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British Aircraft Manufacturers since 1909 traces one hundred years of the British aviation industry, its history, origins, mergers and takeovers. It details the evolution of the British aviation industry and is an epitaph to household famous names such as Armstrong-Whitworth, de Havilland, Chadwick, Claude-Graham White, Sopwith, A. V. Roe, Mitchell, Hawker, Handley Page, Petter and Fairey to name but a few. Of more recent times, the likes of Sidney Camm, Hooker and Hooper, all of whom, made VTOL more than just a dream, are also covered in astonishing and exhausting detail. Of the major firms, most at some time or other have been absorbed, merged or reorganised to form a single conglomerate, BAe Systems and Rolls-Royce are chronicled from the outset to the mighty companies they are today. Only PBN-Britten Norman - who on several occasions escaped extinction due to financial difficulties - and Westland, now part of AgustaWestland, and Short Bros of Northern Ireland remain independent, although even the latter, are part of Canadian, Bombardier Co. British Aircraft Manufacturers since 1909 tells the complete and enthralling story of how Britain ruled the world in terms of manufacturing and aircraft design from nimble but fragile biplanes and majestic airliners that united the world to the advanced bombers and fighters of today.
This book explores the development of tactical air power in Britain between 1940 and 1943 through a study of the Royal Air Force’s Army Co-operation Command. It charts the work done by the Command during its existence, and highlights the arguments between the RAF and Army on this contentious issue in Britain. Much is known about the RAF both in the years preceding and during the Second World War, particularly the exploits of Fighter, Bomber and Coastal Commands, yet the existence of the RAF’s Army Co-operation Command is little-known. Through extensive archival research, Matthew Powell maps the creation and work of the RAF’s Army Co-operation Command through an analysis of tactical air power developments during the First World War and inter-war periods, highlighting the debates and arguments that took place between the Air Ministry and the War Office.
Britain established the world's first aircraft factory in 1909 after the Short brothers met up with the American Wright brothers and struck a deal. The industry expanded rapidly to rise to the challenge of World War One with such thoroughbreds as the Camel and the SE.5. The post-conflict slump proved to be difficult but classics such as the Moths, the Hart family and the Gladiator maintained Britain's leadership. Another war loomed and iconic types such as the Hurricane, Lancaster, Mosquito, Spitfire and the Meteor jet appeared. With the return of peace over 20 major manufacturers faced inevitable contraction. The misguided Bristol Brabazon airliner was a dead end but the superb de Havilland Comet and Vickers Viscount led the field. Canberras, Hunters, Lightnings and the V-bombers met the Cold War confrontation. For the first time here is a readable, highly-illustrated, examination of the entire industry; its heritage and the changes it faces in the 21st century, both technical and political. The life and times of the 40 'big names' from Airbus to Westland: aircraft, designers, factories, failures and successes, mergers and closures are all explained, supported by statistical tables and copious illustrations. Here is a celebration of a world class industry that remains at the cutting edge of excellence.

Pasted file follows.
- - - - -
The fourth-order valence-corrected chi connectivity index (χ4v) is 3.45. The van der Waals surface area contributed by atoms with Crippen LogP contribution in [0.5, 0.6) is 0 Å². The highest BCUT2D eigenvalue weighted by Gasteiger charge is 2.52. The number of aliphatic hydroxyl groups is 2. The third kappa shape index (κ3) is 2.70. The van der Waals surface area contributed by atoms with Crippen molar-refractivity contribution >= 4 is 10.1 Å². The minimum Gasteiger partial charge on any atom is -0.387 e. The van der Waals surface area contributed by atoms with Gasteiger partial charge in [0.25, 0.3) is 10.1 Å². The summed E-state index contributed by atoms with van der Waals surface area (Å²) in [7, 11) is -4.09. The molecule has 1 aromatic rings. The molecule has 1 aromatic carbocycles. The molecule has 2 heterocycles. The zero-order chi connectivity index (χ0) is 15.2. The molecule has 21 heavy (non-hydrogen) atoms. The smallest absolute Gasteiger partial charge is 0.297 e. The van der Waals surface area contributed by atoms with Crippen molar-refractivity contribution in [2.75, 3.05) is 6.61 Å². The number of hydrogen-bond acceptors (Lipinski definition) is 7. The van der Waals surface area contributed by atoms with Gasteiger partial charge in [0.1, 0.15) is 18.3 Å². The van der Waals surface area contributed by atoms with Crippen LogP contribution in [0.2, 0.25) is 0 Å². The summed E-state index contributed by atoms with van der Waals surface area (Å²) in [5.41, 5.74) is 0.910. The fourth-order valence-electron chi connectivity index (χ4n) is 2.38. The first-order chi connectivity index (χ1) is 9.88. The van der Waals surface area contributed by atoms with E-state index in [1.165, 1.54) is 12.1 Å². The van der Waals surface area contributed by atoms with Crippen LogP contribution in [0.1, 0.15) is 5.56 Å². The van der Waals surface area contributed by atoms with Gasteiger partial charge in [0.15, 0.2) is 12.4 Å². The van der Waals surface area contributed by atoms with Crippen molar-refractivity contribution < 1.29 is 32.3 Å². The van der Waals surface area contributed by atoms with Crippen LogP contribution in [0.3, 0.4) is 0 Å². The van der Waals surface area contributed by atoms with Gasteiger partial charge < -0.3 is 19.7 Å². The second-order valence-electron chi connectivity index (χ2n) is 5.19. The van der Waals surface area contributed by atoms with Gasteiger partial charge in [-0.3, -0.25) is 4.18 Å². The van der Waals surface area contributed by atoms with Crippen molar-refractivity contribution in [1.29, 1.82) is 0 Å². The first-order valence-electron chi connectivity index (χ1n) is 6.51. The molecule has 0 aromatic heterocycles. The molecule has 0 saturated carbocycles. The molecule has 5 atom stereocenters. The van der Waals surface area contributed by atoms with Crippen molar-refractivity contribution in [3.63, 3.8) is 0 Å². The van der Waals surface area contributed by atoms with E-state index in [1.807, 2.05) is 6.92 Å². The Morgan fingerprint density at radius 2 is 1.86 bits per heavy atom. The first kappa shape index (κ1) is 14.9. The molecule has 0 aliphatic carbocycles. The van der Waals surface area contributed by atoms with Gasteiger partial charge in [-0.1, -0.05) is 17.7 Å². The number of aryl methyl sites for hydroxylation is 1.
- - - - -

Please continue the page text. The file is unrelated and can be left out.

Containing over 25,000 entries, this unique volume will be absolutely indispensable for all those with an interest in Britain in the twentieth century. Accessibly arranged by theme, with helpful introductions to each chapter, a huge range of topics is covered. There is a comprehensiveindex.
From as early as the beginning of the nineteenth century, Britain was at the forefront of powered flight. Across the country many places became centres of innovation and experimentation, as increasing numbers of daring men took to the skies. It was in 1799, at Brompton Hall, that Sir George Cayley Bart put forward ideas which formed the basis of powered flight. Cayley is widely regarded as the father of aviation and his ancestral home the ‘cradle’ of British aviation. There were balloon flights at Hendon from 1862, although attempts at powered flights from the area later used as the famous airfield, do not seem to have been particularly successful. Despite this, Louis Bleriot established a flying school there in 1910. It was gliders that Percy Pilcher flew from the grounds of Stamford Hall, Leicestershire during the 1890s. He was killed in a crash there in 1899, but Pilcher had plans for a powered aircraft which experts believe may well have enabled him to beat the Wright Brothers in becoming the first to make a fixed-wing powered flight. At Brooklands attempts were made to build and fly a powered aircraft in 1906 even before the banked racetrack was completed but these were unsuccessful. But on 8 June 1908, A.V. Roe made what is considered to be the first powered flight in Britain from there – in reality a short hop – in a machine of his own design and construction, enabling Brooklands to claim to be the birthplace of British aviation. These are just a few of the many places investigated by Bruce Hales-Dutton in this intriguing look at the early days of British aviation, which includes the first ever aircraft factory in Britain in the railway arches at Battersea; Larkhill on Salisbury Plain which became the British Army’s first airfield, and Barking Creek where Frederick Handley Page established his first factory.

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